Housing activists to keep watch on golf estate lease as they push for social housing

King David Mowbray golf estate has signed a new lease. Picture: Website

King David Mowbray golf estate has signed a new lease. Picture: Website

Published Apr 21, 2024


Cape Town - The battle between the need for social housing and recreational land owned has faced a setback after the City signed a 10-year lease agreement with the King David Mowbray Golf Estate, keeping the land as a golf course.

A concession in the lease agreement allows for a two-year cancellation period to make recommendations for much-needed social housing.

Social housing activist group Ndifuna Ukwazi has been advocating for affordable housing in well-located urban spaces.

The King David Mowbray Golf Estate has become one of the group's vocal points. It has 49.5 hectares, which is equal to the size of a small suburb or 49 rugby fields.

Yusrah Bardien, of Ndifuna Ukwazi, said the site had the potential to change many lives. “It could be used to transform the lives of hundreds of families while providing genuine public space and a range of amenities that do not require exorbitant membership fees to access.”

This week, Carl Pophaim, mayco member for human settlements, confirmed a new lease agreement had been signed with the golf estate but that a two-year cancellation clause could give way to mixed-use development.

“The council, on March 27, approved the 10-year renewal of the King David Mowbray golf club lease following the public participation process,” said Pophaim.

“The lease time frame, and importantly the introduction of a new twoyear cancellation clause, follows the City identifying the site, or portions thereof, for mixed-use development in a pre-feasibility study.”

Pophaim said the proposed lease period and cancellation clause enables secure use of the site and saves costs while the City plans for substantial infrastructure upgrades to enable future mixed-use development.

He said this included road network improvements, electrical and waste-water treatment infrastructure and investigations into the feasibility of social housing.

Pophaim said that while housing activists were rallying for the land, social housing spaces were ongoing.

“Last year, the City made significant progress and released land for more than 2 200 social housing units across seven land parcels. Thousands of new opportunities are in the pipeline,” he said.

“The City is aiming in future to become more of an enabler of opportunities than the sole provider and programmes must be based on greater partnerships and more land parcels must be unlocked for human settlements. This includes the large pieces of well-located national government land.”

Pophaim said the City estimates that 100 000 social housing opportunities are possible at sites such as Wingfield, Youngsfield, Ysterplaat and the Parliamentary village.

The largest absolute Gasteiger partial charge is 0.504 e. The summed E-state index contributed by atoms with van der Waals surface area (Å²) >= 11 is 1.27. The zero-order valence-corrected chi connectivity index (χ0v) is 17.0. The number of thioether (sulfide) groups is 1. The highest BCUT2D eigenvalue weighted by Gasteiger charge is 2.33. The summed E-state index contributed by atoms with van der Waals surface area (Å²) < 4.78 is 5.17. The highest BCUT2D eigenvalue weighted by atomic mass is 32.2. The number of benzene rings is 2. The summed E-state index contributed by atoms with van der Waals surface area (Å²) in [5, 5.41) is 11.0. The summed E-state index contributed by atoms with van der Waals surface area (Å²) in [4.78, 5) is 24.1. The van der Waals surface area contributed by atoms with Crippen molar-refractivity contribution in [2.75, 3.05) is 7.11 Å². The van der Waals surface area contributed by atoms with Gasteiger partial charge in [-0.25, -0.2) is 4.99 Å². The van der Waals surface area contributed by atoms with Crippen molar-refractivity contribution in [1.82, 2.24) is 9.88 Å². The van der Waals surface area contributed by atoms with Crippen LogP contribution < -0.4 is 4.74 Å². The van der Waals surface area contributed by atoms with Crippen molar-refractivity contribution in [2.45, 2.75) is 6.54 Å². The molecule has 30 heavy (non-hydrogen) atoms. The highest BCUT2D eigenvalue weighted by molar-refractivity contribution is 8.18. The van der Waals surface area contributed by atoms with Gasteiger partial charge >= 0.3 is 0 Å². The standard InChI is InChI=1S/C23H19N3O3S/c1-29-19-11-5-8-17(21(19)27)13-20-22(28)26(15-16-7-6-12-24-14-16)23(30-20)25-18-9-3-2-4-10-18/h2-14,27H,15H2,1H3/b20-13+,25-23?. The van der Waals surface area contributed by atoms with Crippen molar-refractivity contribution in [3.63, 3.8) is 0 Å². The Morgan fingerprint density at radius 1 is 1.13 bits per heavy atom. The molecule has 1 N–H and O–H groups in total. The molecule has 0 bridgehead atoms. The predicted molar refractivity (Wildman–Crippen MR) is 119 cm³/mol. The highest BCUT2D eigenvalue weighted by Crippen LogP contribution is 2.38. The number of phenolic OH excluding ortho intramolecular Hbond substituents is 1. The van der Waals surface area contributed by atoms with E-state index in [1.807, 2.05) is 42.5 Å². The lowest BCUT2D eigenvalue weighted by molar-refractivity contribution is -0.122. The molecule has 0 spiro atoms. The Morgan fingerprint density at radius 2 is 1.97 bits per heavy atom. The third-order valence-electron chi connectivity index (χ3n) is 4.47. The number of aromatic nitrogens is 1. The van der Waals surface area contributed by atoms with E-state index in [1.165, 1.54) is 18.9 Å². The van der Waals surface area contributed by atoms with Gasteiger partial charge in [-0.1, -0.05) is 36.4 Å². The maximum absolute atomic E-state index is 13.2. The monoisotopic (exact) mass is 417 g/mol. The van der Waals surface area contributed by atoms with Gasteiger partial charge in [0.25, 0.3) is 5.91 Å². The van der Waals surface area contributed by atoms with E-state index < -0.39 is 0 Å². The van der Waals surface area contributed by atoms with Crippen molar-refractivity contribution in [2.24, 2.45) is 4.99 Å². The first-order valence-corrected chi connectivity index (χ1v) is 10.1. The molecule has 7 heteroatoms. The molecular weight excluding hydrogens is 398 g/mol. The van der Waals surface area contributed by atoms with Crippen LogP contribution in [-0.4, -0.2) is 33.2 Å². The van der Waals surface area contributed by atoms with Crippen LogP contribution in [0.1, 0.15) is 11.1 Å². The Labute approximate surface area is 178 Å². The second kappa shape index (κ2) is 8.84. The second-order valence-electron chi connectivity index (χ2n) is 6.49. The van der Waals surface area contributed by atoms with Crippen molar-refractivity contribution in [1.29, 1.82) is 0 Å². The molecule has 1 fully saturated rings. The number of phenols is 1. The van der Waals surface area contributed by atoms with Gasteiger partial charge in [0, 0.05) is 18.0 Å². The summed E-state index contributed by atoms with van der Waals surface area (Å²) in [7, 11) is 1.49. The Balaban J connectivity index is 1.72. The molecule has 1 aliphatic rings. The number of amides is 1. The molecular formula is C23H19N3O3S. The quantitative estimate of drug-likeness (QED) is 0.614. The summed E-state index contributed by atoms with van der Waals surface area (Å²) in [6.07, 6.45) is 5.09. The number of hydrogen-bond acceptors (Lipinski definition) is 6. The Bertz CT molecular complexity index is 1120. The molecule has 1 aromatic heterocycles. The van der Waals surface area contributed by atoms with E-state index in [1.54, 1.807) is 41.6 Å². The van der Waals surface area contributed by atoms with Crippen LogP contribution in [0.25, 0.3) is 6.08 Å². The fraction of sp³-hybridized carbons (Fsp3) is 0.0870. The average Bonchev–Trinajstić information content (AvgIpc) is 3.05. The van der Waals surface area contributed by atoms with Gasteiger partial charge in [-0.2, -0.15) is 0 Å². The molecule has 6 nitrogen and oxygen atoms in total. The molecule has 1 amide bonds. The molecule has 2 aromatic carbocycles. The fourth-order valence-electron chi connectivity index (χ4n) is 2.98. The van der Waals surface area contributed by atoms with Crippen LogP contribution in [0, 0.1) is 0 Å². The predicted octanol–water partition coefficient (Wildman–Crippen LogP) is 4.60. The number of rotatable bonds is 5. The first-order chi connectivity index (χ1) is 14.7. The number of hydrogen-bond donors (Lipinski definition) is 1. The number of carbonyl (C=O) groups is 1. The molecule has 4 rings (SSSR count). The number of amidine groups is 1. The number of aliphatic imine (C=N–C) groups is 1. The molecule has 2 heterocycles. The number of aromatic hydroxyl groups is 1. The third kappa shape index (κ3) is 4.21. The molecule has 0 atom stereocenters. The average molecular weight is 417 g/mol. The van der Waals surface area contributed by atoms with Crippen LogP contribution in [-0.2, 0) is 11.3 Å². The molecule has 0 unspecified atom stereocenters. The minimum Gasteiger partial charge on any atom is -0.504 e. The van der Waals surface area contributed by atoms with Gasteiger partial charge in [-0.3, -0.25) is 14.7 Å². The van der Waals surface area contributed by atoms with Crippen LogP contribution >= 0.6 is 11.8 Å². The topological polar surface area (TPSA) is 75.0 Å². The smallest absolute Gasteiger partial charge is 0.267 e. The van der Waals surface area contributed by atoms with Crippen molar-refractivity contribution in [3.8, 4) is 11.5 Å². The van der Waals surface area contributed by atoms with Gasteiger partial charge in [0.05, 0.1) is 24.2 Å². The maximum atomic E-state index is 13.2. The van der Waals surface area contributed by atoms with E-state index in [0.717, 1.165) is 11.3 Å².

“The release of these national mega-properties for housing would make a huge difference given the sheer scale of the well-located military land compared to the very limited land with housing potential owned by the City and the Western Cape government close to the urban centres.

“Importantly, the City has made available 32 666m2 for social housing in the past five years,” he added.

He said the City had been intentional in its spatial development frameworks about the future use and development of the golf course in line with the strategic intent of the administration.

“The cancellation clause is therefore a technical action that allows alignment with pre-feasibility work on the desired usage of the site,” he said.

“These decisions by the City will be claimed by various individuals or entities as their success. This is the case with many of our programmes.”

Bardien said they would be keeping watch on the City's plans.

“Will this become another project that exists on paper but never in reality?” she asked.

“Will feasibility and preparatory work be dragged out for more than a decade, as is sadly so often the case?

“Will affordable housing be properly prioritised in the project so that as many people as possible can benefit? We will be watching closely.”

Nick Budlender, researcher at Ndifuna Ukwazi, explained the history of the golf course.

“It used to just be the Mowbray Golf Course, but then it amalgamated with the King David Golf Course (which was near the airport) because King David had to close.

“It was first built in 1910, partially as a racial buffer zone between different neighbourhoods,” he said.

“In 2019, Ndifuna Ukwazi published this report looking at leased land in the city which would rather be used for affordable housing. It explained our arguments.

“One of the sites we targeted for redevelopment was Rondebosch Golf Course, which is directly opposite Mowbray Golf Course and which was also rented out by the City.

“Along with social movement partners, we held various protests at the golf course to highlight that it makes no sense to rent out a large, strategic piece of public land with the potential to house hundreds of families in the middle of a severe housing crisis.

“Our report included a development proposal for Rondebosch Golf Course and many other sites, and we demonstrated conclusively that the site could not continue to be used in such an inefficient, unjust and unsustainable manner.”

He added the City has committed several times to rationalising the golf course and developing Mowbray to include affordable housing and a range of other uses.

Darrell Williams, the general manager of the King David Mowbray Golf Estate, said they would not be commenting on the housing activists requests to the City: “At this stage we will reserve our comment.”

Weekend Argus approached Daphne Sole, of King David Mowbray Development programme's Golf For All, for comment. It runs golf training programme for children. She did not respond to calls, WhatsApp or emails.

Weekend Argus